An Introduction to Git, the most popular system for managing different versions of your code and an essential skill for industry-standard software development. This is definitely a skill you don't want to be without and this workshop will take you from rookie to rebaser in no time.
We'll be covering:
This workshop assumes:
First thing you will need to do, is install Git! If you already have it installed skip to the next section, if not, refer to the relevant platforms below:
Go here: https://git-scm.com/download/win
Follow the instructions, leave everything on its default setting.
Go here: https://git-scm.com/download/mac
Go here: https://git-scm.com/download/linux
If you are on Windows, for simplicity, open bash-for-windows and type:
git config --global core.editor notepad
This is also demonstrated in the video tutorial
If you are other platforms, the choices available are a lot more flexible.
To change the default text-editor for git commit messages just do the following:
git config --global core.editor "editor_name"
git config --global core.editor "gedit"
Some need custom commands, which you will find on an editor's respective website. Here are some common examples:
git config --global core.editor "atom --wait"
git config --global core.editor "subl -n -w"
Although you need to install subl for that to work.
Follow along with this video to setup everything you need for the workshop, the steps are also listed below.
git add <file_name.txt>, where
<file_name.txt>is the name of the file containing your Haiku!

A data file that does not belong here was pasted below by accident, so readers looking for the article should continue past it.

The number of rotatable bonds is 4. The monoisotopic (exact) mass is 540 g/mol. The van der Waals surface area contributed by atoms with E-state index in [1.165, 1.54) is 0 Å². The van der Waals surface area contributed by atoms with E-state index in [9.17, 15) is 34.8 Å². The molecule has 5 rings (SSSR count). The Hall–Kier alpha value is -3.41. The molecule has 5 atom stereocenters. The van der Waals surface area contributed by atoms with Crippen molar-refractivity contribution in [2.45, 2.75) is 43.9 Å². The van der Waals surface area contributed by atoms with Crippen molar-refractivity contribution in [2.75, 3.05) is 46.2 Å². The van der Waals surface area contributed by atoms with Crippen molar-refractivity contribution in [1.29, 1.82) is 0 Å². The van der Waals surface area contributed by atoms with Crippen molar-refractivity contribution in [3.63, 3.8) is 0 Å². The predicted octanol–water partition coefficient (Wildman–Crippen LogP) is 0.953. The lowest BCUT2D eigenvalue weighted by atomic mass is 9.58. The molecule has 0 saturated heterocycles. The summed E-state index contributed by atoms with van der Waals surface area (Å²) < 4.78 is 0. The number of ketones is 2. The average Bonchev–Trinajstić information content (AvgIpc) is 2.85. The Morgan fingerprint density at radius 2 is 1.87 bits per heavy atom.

git config --global user.email "firstname.lastname@example.org"followed by
git config --global user.name "Your Name"
git commit, in the text editor, simply add the line: "Add YourName's Haiku". Where, YourName is, your name.
git pushin the terminal, and you are done!
There is no standard way to write a Git commit message. If you look at various repositories around the web, (eg. the Linux Kernel, Dolphin Emulator) you will find not all commit messages are consistent.
However, you will notice a common rule:
Write an imperative title that is less than 50 chars
As a good rule of thumb, try to think if it will fit as
part of the sentence "This commit will...", eg. "This commit will
Add the hunklepunkle feature"
Read this blog post for justification of why to do this.
The body of the commit message can be as long as you want it to be! (but each line should be less than 72 characters) You can write in any format as long as you give a description of what your changes do and, most importantly, why the changes were made. Don't forget to leave a blank line between the first paragraph and the title!
Some repositories will require commits to be signed off, which can go at the bottom. You will see this a lot in Linux Kernel commits. In fact, the links above have good examples of commit messages! Although not every single message follows this format, you will find most of them do.
Provided Git messages have been written to a consistent format, the Git log is
an incredibly useful tool. Here are a few useful examples of
git log with
git log -2:
commit dec1c8344fdfd20f1247bfb9cc9b8035287b767a Author: Example Author <email@example.com> Date: Sun Feb 21 17:56:23 2016 +0000 Overload SaveReader to allow loading from streams All the SaveReader methods now have alternative versions where you can pass an InputStream and they will read a save from that. commit 2ed25caf975beb8b8657912d72081afa98fda799 Author: Example Author <firstname.lastname@example.org> Date: Mon Feb 8 13:37:22 2016 +0000 Fix typo in README.md.
git log --pretty=format:"%h %s":